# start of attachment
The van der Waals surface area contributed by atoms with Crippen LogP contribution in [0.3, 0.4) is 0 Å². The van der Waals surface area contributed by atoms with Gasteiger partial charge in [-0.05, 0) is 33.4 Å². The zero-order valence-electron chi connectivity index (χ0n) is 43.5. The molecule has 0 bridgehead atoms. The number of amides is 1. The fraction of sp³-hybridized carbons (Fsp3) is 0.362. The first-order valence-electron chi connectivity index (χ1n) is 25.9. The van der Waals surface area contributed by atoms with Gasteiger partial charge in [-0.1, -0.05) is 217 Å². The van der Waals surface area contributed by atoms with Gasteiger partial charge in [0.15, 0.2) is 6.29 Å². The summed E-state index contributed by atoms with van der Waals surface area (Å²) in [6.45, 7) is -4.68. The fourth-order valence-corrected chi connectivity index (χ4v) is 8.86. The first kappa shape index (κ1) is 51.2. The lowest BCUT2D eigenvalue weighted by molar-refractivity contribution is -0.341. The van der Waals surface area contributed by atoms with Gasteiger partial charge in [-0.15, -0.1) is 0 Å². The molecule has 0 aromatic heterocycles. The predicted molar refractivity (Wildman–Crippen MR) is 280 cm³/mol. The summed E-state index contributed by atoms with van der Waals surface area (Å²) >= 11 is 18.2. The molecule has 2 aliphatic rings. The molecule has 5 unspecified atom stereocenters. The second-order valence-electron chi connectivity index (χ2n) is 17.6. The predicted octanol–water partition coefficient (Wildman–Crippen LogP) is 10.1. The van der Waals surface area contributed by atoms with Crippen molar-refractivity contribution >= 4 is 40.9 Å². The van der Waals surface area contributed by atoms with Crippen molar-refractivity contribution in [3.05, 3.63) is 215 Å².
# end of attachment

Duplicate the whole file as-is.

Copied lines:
The van der Waals surface area contributed by atoms with Crippen LogP contribution in [0.3, 0.4) is 0 Å². The van der Waals surface area contributed by atoms with Gasteiger partial charge in [-0.05, 0) is 33.4 Å². The zero-order valence-electron chi connectivity index (χ0n) is 43.5. The molecule has 0 bridgehead atoms. The number of amides is 1. The fraction of sp³-hybridized carbons (Fsp3) is 0.362. The first-order valence-electron chi connectivity index (χ1n) is 25.9. The van der Waals surface area contributed by atoms with Gasteiger partial charge in [-0.1, -0.05) is 217 Å². The van der Waals surface area contributed by atoms with Gasteiger partial charge in [0.15, 0.2) is 6.29 Å². The summed E-state index contributed by atoms with van der Waals surface area (Å²) in [6.45, 7) is -4.68. The fourth-order valence-corrected chi connectivity index (χ4v) is 8.86. The first kappa shape index (κ1) is 51.2. The lowest BCUT2D eigenvalue weighted by molar-refractivity contribution is -0.341. The van der Waals surface area contributed by atoms with Gasteiger partial charge in [-0.15, -0.1) is 0 Å². The molecule has 0 aromatic heterocycles. The predicted molar refractivity (Wildman–Crippen MR) is 280 cm³/mol. The summed E-state index contributed by atoms with van der Waals surface area (Å²) >= 11 is 18.2. The molecule has 2 aliphatic rings. The molecule has 5 unspecified atom stereocenters. The second-order valence-electron chi connectivity index (χ2n) is 17.6. The predicted octanol–water partition coefficient (Wildman–Crippen LogP) is 10.1. The van der Waals surface area contributed by atoms with Crippen molar-refractivity contribution >= 4 is 40.9 Å². The van der Waals surface area contributed by atoms with Crippen molar-refractivity contribution in [3.05, 3.63) is 215 Å².